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How the COVID-19 Outbreak Is Exposing Health Disparities in the US

COVID-19 hasn’t affected all Americans equally. How has the spread of the virus highlighted already existing health disparities in the U.S.?

COVID-19, the disease caused by the novel coronavirus SARS-CoV-2, has wreaked havoc on the United States. As of May 9, 2020, according to the Centers for Disease Control and Prevention (CDC), nearly 1.3 million Americans had tested positive for COVID-19 and over 77,000 Americans had died.

Yet while the pandemic has upended life across the country, its impact hasn’t been equally shared. We’ll discuss COVID-19’s disproportionate impact on minority communities and outline some possible solutions to lessen health disparities in the U.S. in the future.

COVID-19 and Health Disparities

Early in the pandemic, the CDC didn’t release racial or ethnic data about confirmed cases of COVID-19. Even now, the data is incomplete; in fact, as of May 9, information on race and ethnicity was available in only 47% and 42.6% of confirmed cases, respectively. The available data, however, has revealed COVID-19’s disproportionate impacts on communities of color. Despite comprising 13.4% of the U.S. population, African Americans make up 27.6% of confirmed cases of COVID-19 in the U.S. A similar pattern can be seen with Americans of Hispanic/Latino ethnicity: Despite comprising 18.3% of the U.S. population, they make up 27.3% of confirmed cases of COVID-19.

Communities of color have also experienced higher mortality rates during the outbreak. According to APM Research Lab, per 100,000 Americans, 40.9 African Americans, 17.9 Asian Americans, 17.9 Latino Americans and 15.8 white Americans have died during the outbreak as of May 7, 2020. In other words, the mortality rate has been roughly 2.6 times higher for African Americans and 1.1 times higher for Asian and Latino Americans as compared to white Americans. These topline figures obscure wide variations across the country. In Kansas, for example, African Americans are seven times as likely to die from COVID-19 as white Americans, APM notes. In New York City, the epicenter of the outbreak in the United States, African Americans and Latino Americans have been hospitalized and have died at far higher rates than white and Asian Americans.

Incomplete data limits a full assessment of the disparate impacts of COVID-19 among all racial and ethnic groups. As the Kaiser Family Foundation notes, “Data remain largely unavailable for smaller groups, including people who are American Indian or Alaska Native (AIAN) and Native Hawaiian or Other Pacific Islander (NHOPI), limiting the ability to identify impacts for them.”

What Explains This Disproportionate Impact?

According to the CDC, multiple factors are responsible for the disparities in health outcomes seen during the COVID-19 outbreak in the U.S. For example, members of racial and ethnic minority groups are more likely to reside in densely populated neighborhoods that are far from grocery stores and healthcare facilities. Living in these areas makes it more difficult to effectively social distance, obtain necessary healthcare and acquire essential supplies. These individuals are more likely to work in essential industries — like agriculture, transportation and healthcare — that require continued work even as the virus spreads. These jobs are also less likely to offer paid sick leave, which makes it harder to miss work while sick.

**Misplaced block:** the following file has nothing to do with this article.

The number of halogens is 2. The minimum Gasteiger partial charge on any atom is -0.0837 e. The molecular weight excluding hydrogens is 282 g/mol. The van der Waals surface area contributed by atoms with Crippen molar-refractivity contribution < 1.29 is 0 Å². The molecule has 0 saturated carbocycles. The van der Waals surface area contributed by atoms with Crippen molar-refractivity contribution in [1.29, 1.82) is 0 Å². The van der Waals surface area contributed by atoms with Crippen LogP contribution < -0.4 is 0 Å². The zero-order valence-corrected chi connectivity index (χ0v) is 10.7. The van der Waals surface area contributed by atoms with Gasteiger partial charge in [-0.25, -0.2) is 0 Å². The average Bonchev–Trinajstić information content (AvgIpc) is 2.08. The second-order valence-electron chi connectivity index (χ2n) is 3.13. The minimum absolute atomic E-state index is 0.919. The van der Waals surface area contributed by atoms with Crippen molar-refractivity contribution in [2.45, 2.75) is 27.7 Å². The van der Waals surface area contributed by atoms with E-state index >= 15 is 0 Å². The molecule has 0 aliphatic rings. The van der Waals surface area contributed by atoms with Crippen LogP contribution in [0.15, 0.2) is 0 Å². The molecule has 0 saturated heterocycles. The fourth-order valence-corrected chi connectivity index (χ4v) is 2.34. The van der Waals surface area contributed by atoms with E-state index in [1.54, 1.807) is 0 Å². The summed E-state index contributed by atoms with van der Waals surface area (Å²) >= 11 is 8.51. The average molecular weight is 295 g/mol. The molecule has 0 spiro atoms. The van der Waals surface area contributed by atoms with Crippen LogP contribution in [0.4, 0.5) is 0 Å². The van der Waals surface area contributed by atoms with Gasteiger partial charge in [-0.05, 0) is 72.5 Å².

Additionally, members of racial and ethnic minority groups are less likely to have health insurance, hindering their access to adequate medical care. These Americans are also more likely to suffer from many of the comorbidities that increase the risk of severe disease in those who have been diagnosed with COVID-19.

Long-Term Solutions for Health Disparities in the U.S.

Reducing and mitigating the impact of health disparities in the United States during the COVID-19 pandemic requires a complex set of solutions. Some will be relatively easy to implement, while others will prove far more challenging, both politically and administratively.

In a recent article in JAMA Health Forum, Drs. Utibe R. Essien and Atheendar Venkataramani propose three broad sets of policies to address these inequities:

  1. First, they propose that leaders in medical organizations and government prioritize the release of “racial and ethnic demographic data on COVID-19 infection and mortality” to better inform resource allocation policies in the future.
  2. Second, they recommend increasing access to Medicaid and removing barriers to accessing the social safety net to support Americans who have lost their jobs or work hours during the pandemic.
  3. Lastly, they argue for more investments in “community-based care and the social safety net” to “improve access to high-quality education and address ongoing discrimination in labor markets, housing, and the justice system.”

The COVID-19 outbreak has illuminated and worsened health disparities in America. Urgent action is needed to reduce the risk of further harm to these communities across the United States.

Want to learn more about health disparities in the U.S.? Read:

Kunal Sindhu

Kunal Sindhu

I am a resident physician who is interested in the intersection of politics, economics, and health care. My work has appeared in Huffpost, Vice, Education Week, The New York Daily News, BMJ Opinion, Medscape, STAT, Undark, and JAMA Oncology, among others.

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